This may seem obvious to technically minded people but given the similar look of standard USB ports you could forgive unsuspecting users for thinking that there is no difference between them all.
However, if you look closely you can quickly work out which devices you should connect to which USB ports.
If you see in the receptacle of a USB device a blue colour then it will be a USB 3.0 (or SuperSpeed) device. These devices can operate up to a maximum of 5Gbps (that’s 625 megabytes per second before overheads) which is a massive step up from the maximum of 480Mbps (or 60 megabytes per second) of USB 2.0 devices. In order to achieve the best possible throughput with such a device you need to connect it to a USB 3.0 port however not every USB port on the latest computers will be a USB 3.0 port. Furthermore, some computers won’t have them at all.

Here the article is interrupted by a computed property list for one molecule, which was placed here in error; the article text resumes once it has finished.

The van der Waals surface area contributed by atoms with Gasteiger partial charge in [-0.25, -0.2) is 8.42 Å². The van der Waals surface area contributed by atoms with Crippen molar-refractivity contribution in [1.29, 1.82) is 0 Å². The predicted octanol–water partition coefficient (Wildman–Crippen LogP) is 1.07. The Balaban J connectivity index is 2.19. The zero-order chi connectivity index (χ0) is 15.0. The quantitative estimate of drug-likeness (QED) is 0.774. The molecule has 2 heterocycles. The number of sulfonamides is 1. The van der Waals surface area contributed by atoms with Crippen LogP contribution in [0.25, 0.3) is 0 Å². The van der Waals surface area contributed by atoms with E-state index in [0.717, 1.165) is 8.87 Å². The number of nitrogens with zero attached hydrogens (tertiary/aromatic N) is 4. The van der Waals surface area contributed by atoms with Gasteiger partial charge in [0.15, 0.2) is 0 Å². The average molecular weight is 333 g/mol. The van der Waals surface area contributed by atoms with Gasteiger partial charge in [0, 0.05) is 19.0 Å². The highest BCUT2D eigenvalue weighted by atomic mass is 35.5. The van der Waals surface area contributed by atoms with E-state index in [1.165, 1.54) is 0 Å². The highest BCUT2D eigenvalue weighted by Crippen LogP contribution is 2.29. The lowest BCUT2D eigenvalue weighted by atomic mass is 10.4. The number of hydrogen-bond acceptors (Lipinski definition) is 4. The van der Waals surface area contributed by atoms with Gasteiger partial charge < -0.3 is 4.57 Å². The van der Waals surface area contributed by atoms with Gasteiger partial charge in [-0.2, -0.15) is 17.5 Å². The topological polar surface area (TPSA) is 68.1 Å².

So how do you identify a USB 3.0 port?
In a similar fashion with USB 3.0 devices, if you can see blue inside a USB port then it will be USB 3.0 capable. Otherwise, the USB port may have SS next to the USB logo adjacent to the port indicating that it is a SuperSpeed (AKA USB 3.0 port).
As long as the USB device and the USB port are both blue or indicate that they are SuperSpeed then you’ll get the best possible performance. USB devices without a blue USB receptacle should be connected to uncoloured USB ports so you can keep your USB 3.0 ports for USB 3.0 devices.